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OADH 4000 - Advocacy: Philosophy and Practice

Type d'enseignement : Seminar

Semester : Spring 2017-2018

Number of hours : 24

Language of tuition : English

Pre-requisite

aucun

Course Description

This course has been labelled as a “PSIA pedagogically innovative course”(see below pedagogical format for further information). Objectives of the course : Develop a keen understanding of the history, philosophy, tools, and current methods of advocacy with reference to key texts and case studies. Identify your interests and refine your skills as an advocate, amplifying your natural talents and developing new ones. The class is intended to strike a balance between the presentation of key ideas, the consideration of personal and professional advocacy experiences, and the exploration of emerging trends and problems. We will take part in a unique collaboration with UNICEF, participating in research projects to strengthen their ability to advocate for children and youth in countries throughout the world. Students will form working groups of three or four, in which they will plan and execute an advocacy research project, self-directed or with guidance from UNICEF country offices; in addition, each student will write a 4-6 page personal reflection on an advocacy problem of special interest, drawing upon the texts of the class.

Teachers

PAULSON, Lex (Vice-President stratégie, La Nouvelle Ecoles d'Athènes)

Pedagogical format

This course has been labelled as a “PSIA pedagogically innovative course”: Course taught in partnership with UNICEF ; Concrete application of theoretical knowledge in advocacy to different projects lead by UNICEF ; Development of strong team work and peers management skills in an international context. Classes will be conducted as a combination of group discussion of texts and voluntary participation in advocacy exercises (for example, how to craft and present a personal story in 5 minutes or less).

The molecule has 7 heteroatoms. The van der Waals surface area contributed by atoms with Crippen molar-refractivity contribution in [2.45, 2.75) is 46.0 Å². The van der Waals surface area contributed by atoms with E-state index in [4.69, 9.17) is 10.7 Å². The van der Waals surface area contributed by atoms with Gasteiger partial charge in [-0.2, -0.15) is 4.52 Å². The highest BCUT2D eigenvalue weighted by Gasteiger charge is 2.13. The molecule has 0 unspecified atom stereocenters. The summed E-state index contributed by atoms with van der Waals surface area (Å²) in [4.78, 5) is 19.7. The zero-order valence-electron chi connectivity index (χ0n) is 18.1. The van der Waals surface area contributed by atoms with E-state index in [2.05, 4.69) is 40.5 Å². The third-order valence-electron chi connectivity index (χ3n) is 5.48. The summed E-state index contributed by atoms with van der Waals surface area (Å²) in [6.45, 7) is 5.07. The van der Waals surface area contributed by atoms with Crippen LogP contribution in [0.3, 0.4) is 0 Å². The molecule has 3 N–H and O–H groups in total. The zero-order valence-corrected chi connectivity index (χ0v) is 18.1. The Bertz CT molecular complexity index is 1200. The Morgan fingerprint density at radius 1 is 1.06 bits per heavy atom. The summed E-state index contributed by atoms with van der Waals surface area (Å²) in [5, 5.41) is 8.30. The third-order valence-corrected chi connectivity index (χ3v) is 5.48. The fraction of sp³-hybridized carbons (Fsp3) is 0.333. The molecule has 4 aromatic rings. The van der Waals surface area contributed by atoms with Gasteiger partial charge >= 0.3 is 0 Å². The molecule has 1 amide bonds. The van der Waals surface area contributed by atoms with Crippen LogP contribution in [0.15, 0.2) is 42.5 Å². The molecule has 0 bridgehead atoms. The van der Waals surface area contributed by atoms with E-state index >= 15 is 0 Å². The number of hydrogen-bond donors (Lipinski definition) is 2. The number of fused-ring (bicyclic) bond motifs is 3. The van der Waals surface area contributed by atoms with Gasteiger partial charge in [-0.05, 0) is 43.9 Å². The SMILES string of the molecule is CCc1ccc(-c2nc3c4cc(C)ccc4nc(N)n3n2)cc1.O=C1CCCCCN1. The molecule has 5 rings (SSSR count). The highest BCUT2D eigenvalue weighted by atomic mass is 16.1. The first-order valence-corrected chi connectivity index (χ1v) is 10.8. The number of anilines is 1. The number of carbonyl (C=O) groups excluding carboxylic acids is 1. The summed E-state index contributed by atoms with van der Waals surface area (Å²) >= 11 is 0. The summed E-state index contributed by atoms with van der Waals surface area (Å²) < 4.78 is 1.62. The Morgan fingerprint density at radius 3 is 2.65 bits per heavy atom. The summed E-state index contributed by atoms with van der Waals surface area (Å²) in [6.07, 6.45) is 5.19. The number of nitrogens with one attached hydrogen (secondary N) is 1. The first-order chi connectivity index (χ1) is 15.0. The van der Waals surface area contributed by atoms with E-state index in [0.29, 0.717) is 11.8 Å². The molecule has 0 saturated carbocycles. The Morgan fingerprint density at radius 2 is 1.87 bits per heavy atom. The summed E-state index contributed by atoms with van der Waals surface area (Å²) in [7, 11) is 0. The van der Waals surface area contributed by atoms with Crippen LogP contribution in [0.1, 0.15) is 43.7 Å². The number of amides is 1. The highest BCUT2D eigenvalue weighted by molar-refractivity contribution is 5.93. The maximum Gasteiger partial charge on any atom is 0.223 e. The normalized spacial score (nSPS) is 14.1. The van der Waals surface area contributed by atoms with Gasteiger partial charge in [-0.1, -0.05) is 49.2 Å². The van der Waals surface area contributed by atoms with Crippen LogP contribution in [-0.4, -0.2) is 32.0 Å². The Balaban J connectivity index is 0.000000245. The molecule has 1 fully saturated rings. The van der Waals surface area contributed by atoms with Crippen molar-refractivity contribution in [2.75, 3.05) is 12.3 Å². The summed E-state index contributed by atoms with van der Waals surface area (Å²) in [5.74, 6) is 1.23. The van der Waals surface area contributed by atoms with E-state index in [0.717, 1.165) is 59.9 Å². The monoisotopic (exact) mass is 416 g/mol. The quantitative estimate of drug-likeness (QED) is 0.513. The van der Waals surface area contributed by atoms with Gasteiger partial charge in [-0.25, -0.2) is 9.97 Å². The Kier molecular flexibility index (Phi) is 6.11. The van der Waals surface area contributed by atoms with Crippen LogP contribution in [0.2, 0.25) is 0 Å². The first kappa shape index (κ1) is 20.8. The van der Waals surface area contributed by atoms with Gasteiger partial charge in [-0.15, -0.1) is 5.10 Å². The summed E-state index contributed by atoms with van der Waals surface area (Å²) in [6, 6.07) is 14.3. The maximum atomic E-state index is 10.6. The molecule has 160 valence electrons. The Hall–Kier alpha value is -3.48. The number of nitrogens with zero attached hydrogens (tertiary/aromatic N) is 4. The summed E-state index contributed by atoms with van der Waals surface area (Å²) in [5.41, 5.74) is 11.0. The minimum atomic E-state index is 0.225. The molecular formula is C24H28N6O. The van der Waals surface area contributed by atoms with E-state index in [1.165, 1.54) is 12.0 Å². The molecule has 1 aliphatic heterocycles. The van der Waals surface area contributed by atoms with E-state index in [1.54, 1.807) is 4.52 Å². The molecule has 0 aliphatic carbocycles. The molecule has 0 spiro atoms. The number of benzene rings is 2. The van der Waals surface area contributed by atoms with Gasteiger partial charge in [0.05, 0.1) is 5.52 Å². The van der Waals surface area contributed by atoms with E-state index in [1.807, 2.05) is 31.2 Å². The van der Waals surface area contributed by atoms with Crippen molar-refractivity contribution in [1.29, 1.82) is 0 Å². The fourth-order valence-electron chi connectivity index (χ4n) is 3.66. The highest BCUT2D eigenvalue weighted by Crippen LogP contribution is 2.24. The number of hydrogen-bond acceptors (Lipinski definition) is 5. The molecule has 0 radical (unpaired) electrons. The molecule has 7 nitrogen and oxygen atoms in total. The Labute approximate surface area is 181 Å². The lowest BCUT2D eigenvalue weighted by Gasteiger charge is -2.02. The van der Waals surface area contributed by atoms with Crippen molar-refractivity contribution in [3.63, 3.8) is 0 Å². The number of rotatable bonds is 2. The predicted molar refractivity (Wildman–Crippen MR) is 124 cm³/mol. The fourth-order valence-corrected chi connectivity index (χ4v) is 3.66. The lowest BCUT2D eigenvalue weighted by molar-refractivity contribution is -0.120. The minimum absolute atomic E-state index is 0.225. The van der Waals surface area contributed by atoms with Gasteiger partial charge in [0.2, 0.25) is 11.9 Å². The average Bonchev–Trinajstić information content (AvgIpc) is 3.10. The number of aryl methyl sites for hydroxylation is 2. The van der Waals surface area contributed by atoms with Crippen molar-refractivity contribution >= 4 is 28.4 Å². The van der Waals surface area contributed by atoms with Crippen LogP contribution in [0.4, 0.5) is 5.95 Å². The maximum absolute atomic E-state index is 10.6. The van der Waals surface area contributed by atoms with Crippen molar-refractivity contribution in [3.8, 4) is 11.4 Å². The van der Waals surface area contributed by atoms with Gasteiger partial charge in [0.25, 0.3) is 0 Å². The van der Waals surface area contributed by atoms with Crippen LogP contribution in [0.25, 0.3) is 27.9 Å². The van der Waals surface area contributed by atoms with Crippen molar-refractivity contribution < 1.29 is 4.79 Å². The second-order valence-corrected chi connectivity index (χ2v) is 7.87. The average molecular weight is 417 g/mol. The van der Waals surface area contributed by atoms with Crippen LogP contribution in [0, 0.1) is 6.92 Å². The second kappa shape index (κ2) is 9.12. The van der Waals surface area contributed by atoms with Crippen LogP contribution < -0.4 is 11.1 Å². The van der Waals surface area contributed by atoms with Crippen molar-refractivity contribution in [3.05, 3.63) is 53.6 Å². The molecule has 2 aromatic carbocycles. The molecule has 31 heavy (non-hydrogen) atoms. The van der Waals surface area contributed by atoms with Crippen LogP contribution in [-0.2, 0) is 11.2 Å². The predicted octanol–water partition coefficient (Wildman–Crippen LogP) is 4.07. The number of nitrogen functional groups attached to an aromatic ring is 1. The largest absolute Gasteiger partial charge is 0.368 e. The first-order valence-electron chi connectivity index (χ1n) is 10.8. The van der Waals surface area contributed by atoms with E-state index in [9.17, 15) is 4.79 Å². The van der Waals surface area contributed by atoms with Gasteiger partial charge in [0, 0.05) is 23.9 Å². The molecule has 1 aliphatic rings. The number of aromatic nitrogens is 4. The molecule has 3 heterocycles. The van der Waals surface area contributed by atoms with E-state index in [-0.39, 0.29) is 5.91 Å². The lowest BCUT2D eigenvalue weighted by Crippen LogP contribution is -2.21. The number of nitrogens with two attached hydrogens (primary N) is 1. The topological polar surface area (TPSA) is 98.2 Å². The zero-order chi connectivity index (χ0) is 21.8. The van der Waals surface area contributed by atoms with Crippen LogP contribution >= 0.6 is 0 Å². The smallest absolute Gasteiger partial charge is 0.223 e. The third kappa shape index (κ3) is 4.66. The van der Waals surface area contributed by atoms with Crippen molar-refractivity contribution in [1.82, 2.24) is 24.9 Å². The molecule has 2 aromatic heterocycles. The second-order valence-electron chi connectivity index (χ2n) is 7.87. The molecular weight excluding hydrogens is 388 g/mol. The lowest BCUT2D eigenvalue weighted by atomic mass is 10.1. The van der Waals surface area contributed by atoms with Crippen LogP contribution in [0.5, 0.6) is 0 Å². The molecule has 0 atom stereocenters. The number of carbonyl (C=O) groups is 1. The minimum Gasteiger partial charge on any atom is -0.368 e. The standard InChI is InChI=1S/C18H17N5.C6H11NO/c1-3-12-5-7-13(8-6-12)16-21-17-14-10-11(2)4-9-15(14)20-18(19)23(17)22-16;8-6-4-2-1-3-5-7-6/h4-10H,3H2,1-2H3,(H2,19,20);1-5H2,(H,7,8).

Course validation

Students will form working groups of three or four, in which they will plan and execute an advocacy research project, self-directed or with guidance from UNICEF country offices; in addition, each student will write a 4-6 page personal reflection on an advocacy problem of special interest, drawing upon the texts of the class. 4-6 page personal essay (50%); small-group research assignments (40%); in-class participation (10%).

Workload

Readings will be primarily excerpts of larger works, with a weekly reading workload of 2-4 hours. Research projects will be developed throughout the semester, with workload to be determined and divided by the students themselves.

Required reading

See course outline